We continued walking. “Where are you walking to?” she asked me.
“Oh, Piazza del Duomo,” I said. “Where do you need to go?”
“The Uffizi,” she replied. “I work there.” She may have said she worked in the archives or as an art historian. I was focused on the uneven sidewalk and my increasingly tingly left arm. My mind whirled. That was a true jaunt! I saw how tentatively she stepped on the sidewalk, faltering on the uneven pavers. “Signora, do you normally make this walk to work?”
“Every day,” she said, “but today is really bad.”
I could believe it. I patted her hand and walked slowly with the chatty Italian caboose latched onto me, walking down Via Cavour toward the river. We talked about my kids, the schools, language, her studies in Greek philosophy, my general fetish for Classics, the Roman empire, and all topics Romance of any era. We reached Piazza del Duomo and she stopped. “Well, you can leave me here,” she announced.
“Oh, no, Signora, if you need me to, I can walk to your office.”
“Oh no! I won’t let you!”
“I think I must!”
“That would be so helpful – thank you. I’m indebted. Also,” she added again, “because I can’t see, I use my ears more, and I love your clear voice. It’s very easy to understand! Oddio, I wish my English were as good as your Italian!” I blushed, but she couldn’t see that. She was walking very slowly, her feet in black flats, a mask on her face, extremely fogged thick glasses. I judged that she and I were about the same height. The signora and I continued down Via Calzaiuoli to Piazza della Signoria. By now we were talking about San Francesco and La Verna and Camaldoli monks and all the religious devotion to be found in the Casentino. Then the Conti Guidi and all their castles. No one gave us a second look. A younger person calmly and gently leading an older person in public is a frequent sight and a badge of honor in Italy.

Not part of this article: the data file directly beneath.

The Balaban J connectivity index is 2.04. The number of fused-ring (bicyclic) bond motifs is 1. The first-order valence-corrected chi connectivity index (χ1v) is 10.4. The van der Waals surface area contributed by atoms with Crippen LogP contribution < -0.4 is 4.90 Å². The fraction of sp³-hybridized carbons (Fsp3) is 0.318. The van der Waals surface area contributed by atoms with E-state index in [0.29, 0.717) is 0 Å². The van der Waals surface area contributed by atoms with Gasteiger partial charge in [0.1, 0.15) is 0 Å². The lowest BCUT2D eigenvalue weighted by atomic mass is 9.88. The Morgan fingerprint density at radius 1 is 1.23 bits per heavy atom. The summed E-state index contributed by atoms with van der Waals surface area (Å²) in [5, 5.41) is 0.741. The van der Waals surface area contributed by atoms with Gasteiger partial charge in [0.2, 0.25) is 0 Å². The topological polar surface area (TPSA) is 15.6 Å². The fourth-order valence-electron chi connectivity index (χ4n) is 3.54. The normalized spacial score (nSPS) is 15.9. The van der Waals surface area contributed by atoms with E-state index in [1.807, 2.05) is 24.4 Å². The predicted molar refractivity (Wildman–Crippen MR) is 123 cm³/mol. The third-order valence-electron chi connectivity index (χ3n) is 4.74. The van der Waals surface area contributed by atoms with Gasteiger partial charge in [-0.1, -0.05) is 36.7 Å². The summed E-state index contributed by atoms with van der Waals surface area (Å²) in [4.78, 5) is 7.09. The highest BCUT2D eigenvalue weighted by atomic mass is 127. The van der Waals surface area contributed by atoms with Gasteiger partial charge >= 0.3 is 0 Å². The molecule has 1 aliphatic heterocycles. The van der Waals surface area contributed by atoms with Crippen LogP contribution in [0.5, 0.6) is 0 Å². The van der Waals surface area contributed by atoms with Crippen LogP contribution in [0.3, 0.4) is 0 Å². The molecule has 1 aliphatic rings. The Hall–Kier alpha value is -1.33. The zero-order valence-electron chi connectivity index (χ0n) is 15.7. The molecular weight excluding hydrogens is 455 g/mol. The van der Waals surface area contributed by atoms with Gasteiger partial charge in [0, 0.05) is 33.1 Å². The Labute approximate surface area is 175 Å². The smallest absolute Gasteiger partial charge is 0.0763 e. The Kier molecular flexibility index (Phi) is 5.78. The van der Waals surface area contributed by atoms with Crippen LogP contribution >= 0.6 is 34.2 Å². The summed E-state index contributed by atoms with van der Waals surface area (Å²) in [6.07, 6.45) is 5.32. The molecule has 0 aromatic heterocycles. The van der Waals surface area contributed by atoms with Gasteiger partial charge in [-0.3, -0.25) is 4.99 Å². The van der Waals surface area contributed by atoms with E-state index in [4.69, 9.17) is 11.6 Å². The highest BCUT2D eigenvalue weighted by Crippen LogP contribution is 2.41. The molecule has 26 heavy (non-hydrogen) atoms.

We crossed the Piazza and turned left on Via Ninna. I led her to her office, and down the stairs (“Signora, forgive me – I am sure you know these gradini!” “Oh, your beautiful Italian!”) to the Uffizi security.
I continued on my walk with my headphones on, listening to a “Reply All” podcast about quantifying happiness. In that moment I felt very blessed that this opportunity had presented itself in the form of a small, blind Italian woman, unsteady on her feet, for whom I might do a small service in the name of civil society. On a day when my low expectations were being met abroad, it was a balm to be able to step into this circle of basic kindness.
So, if you are struggling today with everything in the world, that’s the best I have for you. If an opportunity presents itself for you to show basic kindness and civility, please take it, even if it brings you a half hour out of your way and slightly off course. It lifted me, a temosfora, borne up by kindness and acceptance, usefulness and assimilation.